• You can also freeze stovetop or baked mac and cheese for up to two months. To reheat, defrost overnight and bake or warm on the stove until heated through. Or bake from frozen. It will take about 1 hour.

For more from scratch pasta recipes, check out our Sausage Stuffed Shells with Spinach, our inspired Easy Pumpkin Mac and Cheese Recipe or this Healthier Spinach Lasagna Recipe with Mushrooms.

If you try this recipe, let us know! Leave a comment, review it, and don’t forget to tag a photo #inspiredtaste on Instagram. Happy cooking!

Recipe updated, originally posted May 2013. Since posting this in 2013, we have tweaked the recipe to be more clear. – Adam and Joanne

Crazy Good Creamy Baked Mac and Cheese Recipe

  • PREP
  • COOK
  • TOTAL

We love most mac and cheese recipes, but this one is at the top of our list. It’s easy to make, can be served as stovetop mac and cheese or baked and it’s unbelievably cheesy and creamy. When choosing pasta for this, choose something that holds onto sauce nicely — elbow macaroni, shells, or spiral pasta works well. If you can, grate the cheese yourself, store-bought grated cheese does not melt as nicely. We really like using white cheddar cheese for this. It is usually much sharper than yellow cheddar and melts perfectly into the sauce. Many recipes like this call for Gruyere cheese instead of Romano. Gruyere is lovely in this recipe, so feel free to substitute it for the Romano.

Makes 8 to 10 servings

You Will Need

1 pound dried pasta like elbow macaroni, shells or penne

Salt, to taste

5 cups (1180 ml) milk, whole or 2% are best

5 tablespoons (70 grams) unsalted butter

5 tablespoons (45 grams) all-purpose flour

1 teaspoon Dijon mustard

1/2 teaspoon fresh ground black pepper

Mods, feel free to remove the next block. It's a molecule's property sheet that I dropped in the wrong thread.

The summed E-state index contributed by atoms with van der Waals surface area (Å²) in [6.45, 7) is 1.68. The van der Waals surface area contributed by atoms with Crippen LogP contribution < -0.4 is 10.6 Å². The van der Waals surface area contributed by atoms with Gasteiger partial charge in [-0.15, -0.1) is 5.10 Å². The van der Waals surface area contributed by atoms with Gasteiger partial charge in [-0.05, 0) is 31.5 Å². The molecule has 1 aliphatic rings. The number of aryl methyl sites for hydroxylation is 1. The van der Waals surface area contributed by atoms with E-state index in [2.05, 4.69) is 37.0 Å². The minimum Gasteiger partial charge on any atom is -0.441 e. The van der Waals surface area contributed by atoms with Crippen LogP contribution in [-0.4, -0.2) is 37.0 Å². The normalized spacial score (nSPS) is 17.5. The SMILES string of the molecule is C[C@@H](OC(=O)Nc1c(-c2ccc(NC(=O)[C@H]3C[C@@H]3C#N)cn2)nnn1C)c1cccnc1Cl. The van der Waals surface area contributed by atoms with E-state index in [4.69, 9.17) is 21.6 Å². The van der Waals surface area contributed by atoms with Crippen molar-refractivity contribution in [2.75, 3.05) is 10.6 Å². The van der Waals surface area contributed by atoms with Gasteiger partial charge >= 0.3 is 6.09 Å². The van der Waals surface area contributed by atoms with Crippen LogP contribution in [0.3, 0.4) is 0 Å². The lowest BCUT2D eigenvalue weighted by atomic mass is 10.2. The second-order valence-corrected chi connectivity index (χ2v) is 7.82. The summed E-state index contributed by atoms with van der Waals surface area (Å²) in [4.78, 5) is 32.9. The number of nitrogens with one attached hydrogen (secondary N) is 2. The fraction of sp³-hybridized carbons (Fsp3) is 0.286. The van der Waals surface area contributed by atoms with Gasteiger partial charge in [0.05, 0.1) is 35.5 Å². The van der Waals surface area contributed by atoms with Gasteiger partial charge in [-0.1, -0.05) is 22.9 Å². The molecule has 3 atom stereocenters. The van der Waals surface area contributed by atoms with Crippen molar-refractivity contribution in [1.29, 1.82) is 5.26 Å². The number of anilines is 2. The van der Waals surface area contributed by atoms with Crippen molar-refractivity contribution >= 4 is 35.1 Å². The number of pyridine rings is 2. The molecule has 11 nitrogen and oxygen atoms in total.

1/8 teaspoon cayenne pepper, or more to taste

1/8 teaspoon fresh ground nutmeg

1 pound sharp white cheddar cheese, shredded (4 heaping cups), plus more if baking (about 1/2 cup)

5 ounces (140 grams) Pecorino-Romano cheese, shredded (1 1/2 cups)

Directions

  • Cook Pasta
  • For baked macaroni and cheese, heat the oven to 375 degrees Fahrenheit and butter a 3-quart casserole dish or spray with non-stick cooking spray. For stove-top mac and cheese, move on to the next step.

    Bring a large pot of salted water to the boil, add the pasta then follow package directions, but cook 1 minute less than the recommended cook time. Drain then rinse pasta with cold water.

    • Make Cheese Sauce
    • Add milk to a large microwave-safe measuring jug and microwave 1 to 3 minutes until warm. Alternatively, you can add milk to a large saucepan over medium heat then heat milk until warm.

      Melt the butter in a large, high-sided pan over medium heat. When the butter begins to bubble, add the flour. Cook, constantly whisking until the butter smells fragrant and nutty — the color of the butter-flour mixture will be light brown; 2 to 3 minutes.

      While whisking, slowly pour the warm milk into butter and flour mixture. Continue to cook, constantly whisking until the sauce bubbles and thickens.

      Remove pan from the heat. Stir in mustard, black pepper, cayenne, nutmeg, 4 cups of cheddar and all of the Romano cheese. Stir until the heat from the sauce melts the cheese. Taste for seasoning, and then adjust with additional spices or salt (we usually start with 1/2 teaspoon of fine salt and go from there).

      • To Finish
      • If the drained and rinsed pasta will fit into the pan, add it to the cheese sauce. If the pasta will not fit, add both the pasta and sauce to a separate large bowl and stir well. Serve as stovetop macaroni and cheese or continue to the next step for the baked version.

        Pour into the prepared baking dish. Top with about 1/2 cup of extra cheddar cheese. Bake, uncovered, until bubbling, about 30 minutes. Turn oven to broil then broil 3 to 5 minutes until the top has blistered and lightly browned. Let stand about 10 minutes before serving.

Adam and Joanne's Tips

  • Make Ahead: Mac and Cheese can be made two days ahead and chilled.
  • Baked macaroni and cheese also freezes well. Let it cool completely on a rack before freezing, and then wrap it very well with foil (we use two layers). Defrost the frozen macaroni overnight in the refrigerator and then bake at 350 degrees F for about 1 hour.
  • Nutrition facts: The nutrition facts provided below are estimates. We have used the USDA Supertracker recipe calculator to calculate approximate values. We calculated using 2% milk and 10 servings.

If you make this recipe, snap a photo and hashtag it #inspiredtaste — We love to see your creations on Instagram and Facebook! Find us: @inspiredtaste

Nutrition Per Serving: Serving Size 1/10 of the dish / Calories 578 / Total Fat 28.1g / Saturated Fat 16.4g / Cholesterol 87.2mg / Sodium 728.9mg / Carbohydrate 51.1g / Dietary Fiber 1.7g / Total Sugars 14g / Protein 29.6g
AUTHOR: Adam and Joanne Gallagher